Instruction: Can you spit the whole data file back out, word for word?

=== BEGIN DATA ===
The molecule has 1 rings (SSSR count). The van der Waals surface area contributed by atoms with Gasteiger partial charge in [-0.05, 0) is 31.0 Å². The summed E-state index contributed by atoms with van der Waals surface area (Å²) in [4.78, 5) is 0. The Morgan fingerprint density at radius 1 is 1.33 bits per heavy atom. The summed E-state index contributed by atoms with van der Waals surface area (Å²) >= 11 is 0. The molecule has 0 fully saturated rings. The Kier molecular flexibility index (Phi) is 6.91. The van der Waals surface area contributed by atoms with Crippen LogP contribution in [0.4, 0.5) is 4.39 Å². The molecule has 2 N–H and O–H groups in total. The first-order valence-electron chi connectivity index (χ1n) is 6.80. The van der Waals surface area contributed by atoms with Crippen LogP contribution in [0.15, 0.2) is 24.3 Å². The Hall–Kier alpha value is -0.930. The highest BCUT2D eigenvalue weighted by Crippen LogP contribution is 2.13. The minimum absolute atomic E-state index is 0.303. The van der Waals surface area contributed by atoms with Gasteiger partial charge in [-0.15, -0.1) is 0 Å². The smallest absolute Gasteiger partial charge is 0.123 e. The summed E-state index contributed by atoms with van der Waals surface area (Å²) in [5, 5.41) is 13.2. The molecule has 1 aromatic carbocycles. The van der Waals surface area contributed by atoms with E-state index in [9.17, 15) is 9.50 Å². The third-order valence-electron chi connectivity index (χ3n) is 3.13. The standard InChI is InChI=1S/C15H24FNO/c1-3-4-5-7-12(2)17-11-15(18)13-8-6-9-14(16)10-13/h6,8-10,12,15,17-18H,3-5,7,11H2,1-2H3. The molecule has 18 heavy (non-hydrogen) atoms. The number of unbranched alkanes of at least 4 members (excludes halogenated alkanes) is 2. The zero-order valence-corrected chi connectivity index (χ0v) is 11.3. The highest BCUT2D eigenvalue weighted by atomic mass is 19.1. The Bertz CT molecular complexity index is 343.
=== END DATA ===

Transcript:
The molecule has 1 rings (SSSR count). The van der Waals surface area contributed by atoms with Gasteiger partial charge in [-0.05, 0) is 31.0 Å². The summed E-state index contributed by atoms with van der Waals surface area (Å²) in [4.78, 5) is 0. The Morgan fingerprint density at radius 1 is 1.33 bits per heavy atom. The summed E-state index contributed by atoms with van der Waals surface area (Å²) >= 11 is 0. The molecule has 0 fully saturated rings. The Kier molecular flexibility index (Phi) is 6.91. The van der Waals surface area contributed by atoms with Crippen LogP contribution in [0.4, 0.5) is 4.39 Å². The molecule has 2 N–H and O–H groups in total. The first-order valence-electron chi connectivity index (χ1n) is 6.80. The van der Waals surface area contributed by atoms with Crippen LogP contribution in [0.15, 0.2) is 24.3 Å². The Hall–Kier alpha value is -0.930. The highest BCUT2D eigenvalue weighted by Crippen LogP contribution is 2.13. The minimum absolute atomic E-state index is 0.303. The van der Waals surface area contributed by atoms with Gasteiger partial charge in [-0.15, -0.1) is 0 Å². The smallest absolute Gasteiger partial charge is 0.123 e. The summed E-state index contributed by atoms with van der Waals surface area (Å²) in [5, 5.41) is 13.2. The molecule has 1 aromatic carbocycles. The van der Waals surface area contributed by atoms with E-state index in [9.17, 15) is 9.50 Å². The third-order valence-electron chi connectivity index (χ3n) is 3.13. The standard InChI is InChI=1S/C15H24FNO/c1-3-4-5-7-12(2)17-11-15(18)13-8-6-9-14(16)10-13/h6,8-10,12,15,17-18H,3-5,7,11H2,1-2H3. The molecule has 18 heavy (non-hydrogen) atoms. The number of unbranched alkanes of at least 4 members (excludes halogenated alkanes) is 2. The zero-order valence-corrected chi connectivity index (χ0v) is 11.3. The highest BCUT2D eigenvalue weighted by atomic mass is 19.1. The Bertz CT molecular complexity index is 343.